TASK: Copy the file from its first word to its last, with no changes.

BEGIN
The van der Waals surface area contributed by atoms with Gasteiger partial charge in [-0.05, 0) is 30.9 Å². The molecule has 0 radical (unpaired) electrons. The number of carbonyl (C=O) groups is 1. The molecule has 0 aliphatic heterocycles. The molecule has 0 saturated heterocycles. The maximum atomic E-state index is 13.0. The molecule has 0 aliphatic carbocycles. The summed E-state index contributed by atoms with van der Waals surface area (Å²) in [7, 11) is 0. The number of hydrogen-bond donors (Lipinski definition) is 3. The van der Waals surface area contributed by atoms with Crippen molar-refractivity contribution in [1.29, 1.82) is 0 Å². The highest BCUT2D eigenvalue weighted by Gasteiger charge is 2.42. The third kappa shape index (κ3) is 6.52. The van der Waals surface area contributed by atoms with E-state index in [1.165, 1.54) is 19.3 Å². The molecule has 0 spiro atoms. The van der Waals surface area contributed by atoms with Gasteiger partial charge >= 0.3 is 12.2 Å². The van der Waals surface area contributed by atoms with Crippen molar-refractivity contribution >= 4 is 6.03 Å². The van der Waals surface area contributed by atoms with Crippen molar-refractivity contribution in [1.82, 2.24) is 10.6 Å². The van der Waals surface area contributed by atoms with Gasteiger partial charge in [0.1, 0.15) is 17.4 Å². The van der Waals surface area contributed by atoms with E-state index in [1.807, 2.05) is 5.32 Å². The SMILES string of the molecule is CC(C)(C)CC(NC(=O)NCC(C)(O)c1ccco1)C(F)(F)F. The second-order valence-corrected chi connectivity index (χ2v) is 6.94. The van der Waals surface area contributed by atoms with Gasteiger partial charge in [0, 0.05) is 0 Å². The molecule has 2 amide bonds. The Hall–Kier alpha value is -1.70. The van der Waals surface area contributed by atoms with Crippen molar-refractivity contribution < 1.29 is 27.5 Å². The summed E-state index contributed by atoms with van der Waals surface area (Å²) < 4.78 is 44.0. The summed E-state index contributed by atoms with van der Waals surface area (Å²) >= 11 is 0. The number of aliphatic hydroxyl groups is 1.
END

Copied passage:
The van der Waals surface area contributed by atoms with Gasteiger partial charge in [-0.05, 0) is 30.9 Å². The molecule has 0 radical (unpaired) electrons. The number of carbonyl (C=O) groups is 1. The molecule has 0 aliphatic heterocycles. The molecule has 0 saturated heterocycles. The maximum atomic E-state index is 13.0. The molecule has 0 aliphatic carbocycles. The summed E-state index contributed by atoms with van der Waals surface area (Å²) in [7, 11) is 0. The number of hydrogen-bond donors (Lipinski definition) is 3. The van der Waals surface area contributed by atoms with Crippen molar-refractivity contribution in [1.29, 1.82) is 0 Å². The highest BCUT2D eigenvalue weighted by Gasteiger charge is 2.42. The third kappa shape index (κ3) is 6.52. The van der Waals surface area contributed by atoms with E-state index in [1.165, 1.54) is 19.3 Å². The molecule has 0 spiro atoms. The van der Waals surface area contributed by atoms with Gasteiger partial charge >= 0.3 is 12.2 Å². The van der Waals surface area contributed by atoms with Crippen molar-refractivity contribution >= 4 is 6.03 Å². The van der Waals surface area contributed by atoms with Crippen molar-refractivity contribution in [1.82, 2.24) is 10.6 Å². The van der Waals surface area contributed by atoms with Gasteiger partial charge in [0.1, 0.15) is 17.4 Å². The van der Waals surface area contributed by atoms with E-state index in [1.807, 2.05) is 5.32 Å². The SMILES string of the molecule is CC(C)(C)CC(NC(=O)NCC(C)(O)c1ccco1)C(F)(F)F. The second-order valence-corrected chi connectivity index (χ2v) is 6.94. The van der Waals surface area contributed by atoms with Gasteiger partial charge in [0, 0.05) is 0 Å². The molecule has 2 amide bonds. The Hall–Kier alpha value is -1.70. The van der Waals surface area contributed by atoms with Crippen molar-refractivity contribution < 1.29 is 27.5 Å². The summed E-state index contributed by atoms with van der Waals surface area (Å²) < 4.78 is 44.0. The summed E-state index contributed by atoms with van der Waals surface area (Å²) >= 11 is 0. The number of aliphatic hydroxyl groups is 1.